Hurricane Earl loses punch
CAPE COD – Hurricane Earl dropped to a Category 1 storm yesterday morning with maximum sustained winds of 85 mph, the National Hurricane Centre said.
The steadily weakening storm may be below hurricane-level strength by the time it passes southern New England this morning, National Hurricane Centre Director Bill Read said.
Some residents of New York and New England, however, are still bracing for the storm, which earlier lashed the North Carolina coastline with high winds and large waves.
Earl was centred roughly 175 miles northeast of Cape Hatteras, North Carolina, as of 11 a.m. ET, according to the hurricane centre. The storm was moving north-northeast at 21 mph, registering storm warnings from North Carolina to Nova Scotia.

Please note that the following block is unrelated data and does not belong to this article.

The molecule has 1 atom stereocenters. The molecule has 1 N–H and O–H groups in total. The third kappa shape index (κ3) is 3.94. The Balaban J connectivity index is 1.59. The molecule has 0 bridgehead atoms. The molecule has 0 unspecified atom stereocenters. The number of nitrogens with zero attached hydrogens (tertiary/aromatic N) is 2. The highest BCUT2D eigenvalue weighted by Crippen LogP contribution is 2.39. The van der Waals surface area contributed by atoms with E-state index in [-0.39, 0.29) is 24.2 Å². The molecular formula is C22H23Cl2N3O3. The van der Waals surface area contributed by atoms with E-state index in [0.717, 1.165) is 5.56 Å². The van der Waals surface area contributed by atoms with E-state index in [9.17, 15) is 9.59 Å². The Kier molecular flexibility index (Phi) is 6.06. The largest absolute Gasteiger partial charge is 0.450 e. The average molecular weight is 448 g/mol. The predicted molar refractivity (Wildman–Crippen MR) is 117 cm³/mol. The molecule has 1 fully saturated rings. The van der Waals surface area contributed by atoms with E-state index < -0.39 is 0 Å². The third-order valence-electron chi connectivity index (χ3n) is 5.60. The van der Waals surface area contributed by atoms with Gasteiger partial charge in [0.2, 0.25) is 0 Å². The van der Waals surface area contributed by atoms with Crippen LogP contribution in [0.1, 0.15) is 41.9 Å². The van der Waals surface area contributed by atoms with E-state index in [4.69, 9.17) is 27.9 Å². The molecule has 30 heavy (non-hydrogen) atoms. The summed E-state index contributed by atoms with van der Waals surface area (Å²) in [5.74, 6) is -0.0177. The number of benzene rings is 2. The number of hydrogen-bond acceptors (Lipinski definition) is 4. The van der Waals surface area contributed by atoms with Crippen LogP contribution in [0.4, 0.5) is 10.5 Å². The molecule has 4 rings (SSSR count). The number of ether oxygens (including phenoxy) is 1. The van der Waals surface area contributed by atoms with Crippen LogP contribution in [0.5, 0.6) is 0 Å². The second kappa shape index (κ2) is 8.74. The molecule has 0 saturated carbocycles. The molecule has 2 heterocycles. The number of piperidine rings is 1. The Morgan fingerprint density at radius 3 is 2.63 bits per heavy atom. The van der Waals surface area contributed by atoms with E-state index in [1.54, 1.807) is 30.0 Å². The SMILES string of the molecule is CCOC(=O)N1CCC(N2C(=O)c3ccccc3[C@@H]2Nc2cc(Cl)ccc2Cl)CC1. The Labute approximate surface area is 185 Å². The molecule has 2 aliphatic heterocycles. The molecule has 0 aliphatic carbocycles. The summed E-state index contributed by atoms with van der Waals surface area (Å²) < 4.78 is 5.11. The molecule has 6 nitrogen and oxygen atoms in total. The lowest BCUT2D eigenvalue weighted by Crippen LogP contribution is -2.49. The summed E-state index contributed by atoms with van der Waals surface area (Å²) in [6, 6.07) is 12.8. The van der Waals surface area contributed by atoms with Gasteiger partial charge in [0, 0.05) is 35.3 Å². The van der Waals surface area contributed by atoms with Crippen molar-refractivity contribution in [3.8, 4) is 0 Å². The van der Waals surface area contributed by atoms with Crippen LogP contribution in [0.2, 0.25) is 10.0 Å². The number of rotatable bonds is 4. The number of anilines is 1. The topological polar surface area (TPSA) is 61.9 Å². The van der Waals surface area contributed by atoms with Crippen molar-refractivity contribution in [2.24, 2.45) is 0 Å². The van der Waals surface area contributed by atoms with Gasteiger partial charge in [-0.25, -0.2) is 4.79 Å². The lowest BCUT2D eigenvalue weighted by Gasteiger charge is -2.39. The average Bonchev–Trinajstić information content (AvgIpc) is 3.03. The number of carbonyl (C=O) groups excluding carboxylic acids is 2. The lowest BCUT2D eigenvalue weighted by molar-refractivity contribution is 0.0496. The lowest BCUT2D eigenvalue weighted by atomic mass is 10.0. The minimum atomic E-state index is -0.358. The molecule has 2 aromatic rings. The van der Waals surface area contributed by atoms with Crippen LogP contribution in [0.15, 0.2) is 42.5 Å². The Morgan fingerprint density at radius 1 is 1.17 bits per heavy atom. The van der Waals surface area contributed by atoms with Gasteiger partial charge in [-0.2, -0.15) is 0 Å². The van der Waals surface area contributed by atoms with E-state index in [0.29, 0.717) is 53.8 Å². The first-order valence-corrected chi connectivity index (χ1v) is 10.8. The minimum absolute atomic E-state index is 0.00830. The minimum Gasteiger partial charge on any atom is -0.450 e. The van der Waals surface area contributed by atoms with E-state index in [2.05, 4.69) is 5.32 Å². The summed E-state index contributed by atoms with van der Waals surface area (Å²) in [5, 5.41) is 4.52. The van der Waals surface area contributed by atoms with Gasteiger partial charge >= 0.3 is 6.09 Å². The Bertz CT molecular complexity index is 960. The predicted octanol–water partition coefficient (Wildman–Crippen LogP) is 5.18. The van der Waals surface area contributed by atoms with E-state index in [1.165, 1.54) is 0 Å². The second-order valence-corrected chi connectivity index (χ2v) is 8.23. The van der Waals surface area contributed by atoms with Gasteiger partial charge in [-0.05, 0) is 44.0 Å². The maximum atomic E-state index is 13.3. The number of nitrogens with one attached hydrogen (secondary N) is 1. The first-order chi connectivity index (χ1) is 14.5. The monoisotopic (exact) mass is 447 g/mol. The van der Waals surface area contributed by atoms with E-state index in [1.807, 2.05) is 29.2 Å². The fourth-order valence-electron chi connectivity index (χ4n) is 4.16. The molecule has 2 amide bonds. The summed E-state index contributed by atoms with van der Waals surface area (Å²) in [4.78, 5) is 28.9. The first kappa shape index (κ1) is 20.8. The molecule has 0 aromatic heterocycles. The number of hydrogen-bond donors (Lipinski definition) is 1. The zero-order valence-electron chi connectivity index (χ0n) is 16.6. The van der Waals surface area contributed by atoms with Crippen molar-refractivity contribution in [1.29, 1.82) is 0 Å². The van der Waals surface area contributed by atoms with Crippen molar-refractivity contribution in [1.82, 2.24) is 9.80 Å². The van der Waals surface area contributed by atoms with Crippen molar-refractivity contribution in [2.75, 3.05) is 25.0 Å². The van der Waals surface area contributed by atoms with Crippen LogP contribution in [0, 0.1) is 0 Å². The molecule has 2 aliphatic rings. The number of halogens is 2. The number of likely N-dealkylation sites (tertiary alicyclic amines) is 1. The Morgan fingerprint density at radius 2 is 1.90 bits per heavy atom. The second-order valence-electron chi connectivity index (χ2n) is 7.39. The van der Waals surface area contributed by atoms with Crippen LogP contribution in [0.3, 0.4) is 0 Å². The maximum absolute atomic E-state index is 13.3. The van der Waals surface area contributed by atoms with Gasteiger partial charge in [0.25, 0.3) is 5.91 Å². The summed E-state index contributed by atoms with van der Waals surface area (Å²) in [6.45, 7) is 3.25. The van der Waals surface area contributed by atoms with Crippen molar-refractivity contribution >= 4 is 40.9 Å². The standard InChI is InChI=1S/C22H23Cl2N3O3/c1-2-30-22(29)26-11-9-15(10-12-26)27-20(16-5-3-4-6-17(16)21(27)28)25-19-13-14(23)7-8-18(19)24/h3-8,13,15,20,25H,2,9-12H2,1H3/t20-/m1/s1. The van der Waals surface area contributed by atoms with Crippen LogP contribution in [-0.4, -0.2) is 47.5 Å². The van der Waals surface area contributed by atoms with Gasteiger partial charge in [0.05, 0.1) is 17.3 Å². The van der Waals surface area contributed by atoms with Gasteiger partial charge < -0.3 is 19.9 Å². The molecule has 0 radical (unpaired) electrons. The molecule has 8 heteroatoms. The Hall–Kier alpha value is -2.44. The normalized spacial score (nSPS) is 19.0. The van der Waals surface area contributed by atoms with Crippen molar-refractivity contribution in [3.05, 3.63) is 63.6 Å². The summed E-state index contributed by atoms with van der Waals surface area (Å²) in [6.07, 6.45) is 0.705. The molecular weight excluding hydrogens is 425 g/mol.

Forecasters said that eastern Long Island and Cape Cod appeared to be at greatest risk as the storm trekked northward. Portions of the mid-Atlantic also may face fallout from the storm.
Massachusetts Governor Deval Patrick warned of riptides, strong currents and tropical-storm force winds around Cape Cod peaking between 8 p.m. last night and 2 a.m. today.
“We are well-prepared,” Patrick said, with extra water supplies on Cape Cod as well as power-line repair crews and debris clearance teams on standby.
Sean O’Brien, an emergency planning coordinator from Barnstable County, Massachusetts, said that emergency shelters had been opened in the area, which includes Cape Cod, and that residents should expect tropical-storm force winds.
“We will see power outages,” O’Brien warned. “We have not seen anything like this” since Hurricane Bob slammed Cape Cod in 1991. (AP)